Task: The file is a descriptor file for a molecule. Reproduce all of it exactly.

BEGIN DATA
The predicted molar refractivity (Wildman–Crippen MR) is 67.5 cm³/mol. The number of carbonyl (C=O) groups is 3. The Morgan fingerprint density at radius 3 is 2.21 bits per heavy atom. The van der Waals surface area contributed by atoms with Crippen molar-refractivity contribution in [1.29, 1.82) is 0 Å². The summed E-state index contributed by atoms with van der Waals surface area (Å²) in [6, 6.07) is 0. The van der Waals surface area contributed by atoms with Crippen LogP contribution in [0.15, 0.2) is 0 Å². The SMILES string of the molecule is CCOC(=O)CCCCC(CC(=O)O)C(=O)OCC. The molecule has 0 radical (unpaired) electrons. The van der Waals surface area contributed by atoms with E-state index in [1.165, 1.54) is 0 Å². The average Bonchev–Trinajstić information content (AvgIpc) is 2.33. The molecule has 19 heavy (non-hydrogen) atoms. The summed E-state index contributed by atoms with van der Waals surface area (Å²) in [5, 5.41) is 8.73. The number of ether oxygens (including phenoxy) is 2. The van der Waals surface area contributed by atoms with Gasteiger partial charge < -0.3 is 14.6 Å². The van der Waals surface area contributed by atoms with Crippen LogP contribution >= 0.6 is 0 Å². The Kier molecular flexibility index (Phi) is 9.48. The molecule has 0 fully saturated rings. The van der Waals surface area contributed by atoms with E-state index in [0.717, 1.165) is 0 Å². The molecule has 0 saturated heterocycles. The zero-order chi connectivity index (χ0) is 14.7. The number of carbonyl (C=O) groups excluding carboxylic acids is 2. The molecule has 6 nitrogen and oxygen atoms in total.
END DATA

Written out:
The predicted molar refractivity (Wildman–Crippen MR) is 67.5 cm³/mol. The number of carbonyl (C=O) groups is 3. The Morgan fingerprint density at radius 3 is 2.21 bits per heavy atom. The van der Waals surface area contributed by atoms with Crippen molar-refractivity contribution in [1.29, 1.82) is 0 Å². The summed E-state index contributed by atoms with van der Waals surface area (Å²) in [6, 6.07) is 0. The van der Waals surface area contributed by atoms with Crippen LogP contribution in [0.15, 0.2) is 0 Å². The SMILES string of the molecule is CCOC(=O)CCCCC(CC(=O)O)C(=O)OCC. The molecule has 0 radical (unpaired) electrons. The van der Waals surface area contributed by atoms with E-state index in [1.165, 1.54) is 0 Å². The average Bonchev–Trinajstić information content (AvgIpc) is 2.33. The molecule has 19 heavy (non-hydrogen) atoms. The summed E-state index contributed by atoms with van der Waals surface area (Å²) in [5, 5.41) is 8.73. The number of ether oxygens (including phenoxy) is 2. The van der Waals surface area contributed by atoms with Gasteiger partial charge < -0.3 is 14.6 Å². The van der Waals surface area contributed by atoms with Crippen LogP contribution >= 0.6 is 0 Å². The Kier molecular flexibility index (Phi) is 9.48. The molecule has 0 fully saturated rings. The van der Waals surface area contributed by atoms with E-state index in [0.717, 1.165) is 0 Å². The molecule has 0 saturated heterocycles. The zero-order chi connectivity index (χ0) is 14.7. The number of carbonyl (C=O) groups excluding carboxylic acids is 2. The molecule has 6 nitrogen and oxygen atoms in total.